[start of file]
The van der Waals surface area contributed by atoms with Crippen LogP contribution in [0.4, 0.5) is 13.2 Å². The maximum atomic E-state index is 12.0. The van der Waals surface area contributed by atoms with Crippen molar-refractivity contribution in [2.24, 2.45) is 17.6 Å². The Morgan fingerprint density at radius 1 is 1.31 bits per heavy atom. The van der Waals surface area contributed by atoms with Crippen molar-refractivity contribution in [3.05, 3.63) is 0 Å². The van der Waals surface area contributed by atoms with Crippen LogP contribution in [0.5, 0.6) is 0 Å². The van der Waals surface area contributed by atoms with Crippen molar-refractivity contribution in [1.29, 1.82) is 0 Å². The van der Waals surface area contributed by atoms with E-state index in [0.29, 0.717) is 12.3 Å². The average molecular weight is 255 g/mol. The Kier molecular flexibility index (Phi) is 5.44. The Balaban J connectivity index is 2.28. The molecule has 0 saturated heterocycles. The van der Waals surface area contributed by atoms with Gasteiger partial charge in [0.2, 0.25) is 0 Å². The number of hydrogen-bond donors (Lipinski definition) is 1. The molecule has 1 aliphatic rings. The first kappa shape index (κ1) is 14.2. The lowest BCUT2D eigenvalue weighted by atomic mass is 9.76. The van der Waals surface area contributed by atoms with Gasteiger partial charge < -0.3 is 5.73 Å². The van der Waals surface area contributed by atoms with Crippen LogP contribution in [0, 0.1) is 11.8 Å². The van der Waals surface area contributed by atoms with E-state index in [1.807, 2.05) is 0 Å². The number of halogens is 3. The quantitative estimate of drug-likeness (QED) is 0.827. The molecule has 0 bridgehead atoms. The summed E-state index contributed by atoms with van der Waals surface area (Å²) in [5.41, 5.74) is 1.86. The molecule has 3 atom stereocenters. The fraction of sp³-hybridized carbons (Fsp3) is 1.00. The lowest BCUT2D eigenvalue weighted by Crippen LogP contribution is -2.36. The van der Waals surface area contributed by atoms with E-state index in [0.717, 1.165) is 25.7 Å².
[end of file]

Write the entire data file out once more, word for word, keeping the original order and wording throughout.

The van der Waals surface area contributed by atoms with Crippen LogP contribution in [0.4, 0.5) is 13.2 Å². The maximum atomic E-state index is 12.0. The van der Waals surface area contributed by atoms with Crippen molar-refractivity contribution in [2.24, 2.45) is 17.6 Å². The Morgan fingerprint density at radius 1 is 1.31 bits per heavy atom. The van der Waals surface area contributed by atoms with Crippen molar-refractivity contribution in [3.05, 3.63) is 0 Å². The van der Waals surface area contributed by atoms with Crippen LogP contribution in [0.5, 0.6) is 0 Å². The van der Waals surface area contributed by atoms with Crippen molar-refractivity contribution in [1.29, 1.82) is 0 Å². The van der Waals surface area contributed by atoms with E-state index in [0.29, 0.717) is 12.3 Å². The average molecular weight is 255 g/mol. The Kier molecular flexibility index (Phi) is 5.44. The Balaban J connectivity index is 2.28. The molecule has 0 saturated heterocycles. The van der Waals surface area contributed by atoms with Gasteiger partial charge in [0.2, 0.25) is 0 Å². The number of hydrogen-bond donors (Lipinski definition) is 1. The molecule has 1 aliphatic rings. The first kappa shape index (κ1) is 14.2. The lowest BCUT2D eigenvalue weighted by atomic mass is 9.76. The van der Waals surface area contributed by atoms with Gasteiger partial charge < -0.3 is 5.73 Å². The van der Waals surface area contributed by atoms with Crippen LogP contribution in [0, 0.1) is 11.8 Å². The van der Waals surface area contributed by atoms with E-state index in [1.807, 2.05) is 0 Å². The number of halogens is 3. The quantitative estimate of drug-likeness (QED) is 0.827. The molecule has 0 bridgehead atoms. The summed E-state index contributed by atoms with van der Waals surface area (Å²) in [5.41, 5.74) is 1.86. The molecule has 3 atom stereocenters. The fraction of sp³-hybridized carbons (Fsp3) is 1.00. The lowest BCUT2D eigenvalue weighted by Crippen LogP contribution is -2.36. The van der Waals surface area contributed by atoms with E-state index in [0.717, 1.165) is 25.7 Å².